Prolotherapy for Lisfranc injuries
Danielle R. Steilen-Matias, PA-C
What is a Lisfranc injury?
A lisfranc injury simply refers to a “midfoot injury”. This can include a fracture or dislocation of bones of the midfoot or a ligament tear or sprain. The midfoot (essentially the “middle of your foot”) is where a group of small bones form the top arch of the foot. These bones are held together by multiple thick connective tissues (i.e. ligaments).
A lisfranc injury can occur by direct trauma to the foot or with a simple twist and fall (as can frequently happen with soccer players). After initial injury, the foot may be bruised, swollen, tender, and difficult to walk on. Bruising on the bottom of the foot after injury is typical of a lisfranc injury. Often, patients require crutches to avoid placing weight on their foot due to pain.
Lisfranc fracture: one or more of the bones in the midfoot is broken
Lisfranc dislocation: one or more of the bones in the midfoot has become displaced
Lisfranc tear: Complete tear: one or more of the ligaments in the midfoot is torn into two separate pieces, no longer connecting bones together
Partial tear: one or more of the ligaments in the midfoot is torn, but remain in one piece
Lisfranc sprain: Damage to one or more ligaments without any evident tear.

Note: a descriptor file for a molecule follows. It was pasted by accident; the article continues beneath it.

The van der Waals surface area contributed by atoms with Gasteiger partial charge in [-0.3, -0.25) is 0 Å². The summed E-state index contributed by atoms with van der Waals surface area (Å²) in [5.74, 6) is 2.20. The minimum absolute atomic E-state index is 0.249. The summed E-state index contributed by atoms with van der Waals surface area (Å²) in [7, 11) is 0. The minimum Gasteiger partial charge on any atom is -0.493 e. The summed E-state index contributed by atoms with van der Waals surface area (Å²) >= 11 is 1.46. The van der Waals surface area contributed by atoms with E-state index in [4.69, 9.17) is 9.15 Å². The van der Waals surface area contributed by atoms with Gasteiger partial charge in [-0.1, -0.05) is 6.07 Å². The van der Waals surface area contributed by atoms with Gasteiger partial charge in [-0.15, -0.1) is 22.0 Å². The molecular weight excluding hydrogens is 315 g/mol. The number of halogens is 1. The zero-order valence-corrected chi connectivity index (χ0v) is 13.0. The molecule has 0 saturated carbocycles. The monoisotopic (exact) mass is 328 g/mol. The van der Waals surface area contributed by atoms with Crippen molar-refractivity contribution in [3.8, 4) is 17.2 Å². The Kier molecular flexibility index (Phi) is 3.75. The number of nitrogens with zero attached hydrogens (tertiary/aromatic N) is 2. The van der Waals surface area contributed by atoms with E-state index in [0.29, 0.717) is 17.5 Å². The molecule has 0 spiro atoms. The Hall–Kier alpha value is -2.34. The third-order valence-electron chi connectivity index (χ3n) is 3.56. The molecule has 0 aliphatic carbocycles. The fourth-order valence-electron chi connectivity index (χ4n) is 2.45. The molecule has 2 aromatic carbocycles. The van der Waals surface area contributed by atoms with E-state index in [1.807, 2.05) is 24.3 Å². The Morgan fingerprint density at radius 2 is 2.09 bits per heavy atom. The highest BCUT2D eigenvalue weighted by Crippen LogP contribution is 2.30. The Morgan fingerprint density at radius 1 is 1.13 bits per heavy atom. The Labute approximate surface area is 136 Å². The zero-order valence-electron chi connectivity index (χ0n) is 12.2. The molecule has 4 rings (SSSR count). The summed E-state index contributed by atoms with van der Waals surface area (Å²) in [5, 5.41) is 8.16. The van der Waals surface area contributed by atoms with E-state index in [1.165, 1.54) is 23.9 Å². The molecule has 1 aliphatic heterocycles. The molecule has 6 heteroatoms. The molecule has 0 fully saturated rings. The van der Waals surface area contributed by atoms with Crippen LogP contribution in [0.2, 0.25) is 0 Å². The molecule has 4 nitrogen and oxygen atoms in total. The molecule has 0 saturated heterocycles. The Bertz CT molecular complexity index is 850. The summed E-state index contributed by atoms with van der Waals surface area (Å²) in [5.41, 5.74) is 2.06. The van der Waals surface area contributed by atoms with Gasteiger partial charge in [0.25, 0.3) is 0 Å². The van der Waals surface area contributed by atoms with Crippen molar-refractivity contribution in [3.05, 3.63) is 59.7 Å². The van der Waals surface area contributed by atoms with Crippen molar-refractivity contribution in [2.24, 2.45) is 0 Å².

What are my treatment options?
Traditional treatments for Lisfranc injuries depend on their severity. Lisfranc bone fractures and complete ligament tears (where the ligament is torn into two separate pieces) may require immobilization and a non-weight bearing status (i.e. crutches) for optimal healing. Surgery may be necessary for severe cases, especially those involving multiple fractures, dislocations, or tears.
Traditional treatments for lisfranc sprains include rest, ice, and anti-inflammatory medication. Immobilization may also be recommended, which often requires the use of a “boot” or walking cast.
Prolotherapy for Lisfranc injuries
If you have a true Lisfranc fracture, immobilization is still the best way to heal the broken bone. However, once the bone is healed and if you are still left with chronic foot pain, it may be due to underlying joint instability due to ligament injury. Why is that? Think about it – If you receive enough trauma to your midfoot that causes a bone to break, it is not hard to understand that the surrounding tissues also received the same force, making it likely that you also suffered a concurrent ligament tear or sprain as well.
While bones heal well with immobilization, ligaments do not. This is why people often continue to experience pain after suffering a broken bone; they are still left with an underlying ligament injury and joint instability. Even “simple” lisfranc sprains or partial ligament tears can leave someone with chronic foot pain and unsolved joint instability in the midfoot. A great treatment for ligament injuries to the foot is Prolotherapy to stimulate healing and repair.
Prolotherapy, also known as a regenerative injection technique, works to heal injured tissue by the induced proliferation of new cells. If you have suffered a Lisfranc injury and still have chronic foot pain, Prolotherapy may be a good treatment option for you. The team at our Florida treatment center would be happy to talk with you to discern if your case would be a good fit for our clinic. Please understand that we cannot take all cases. We wish you all the best in health and getting to the bottom of your foot pain!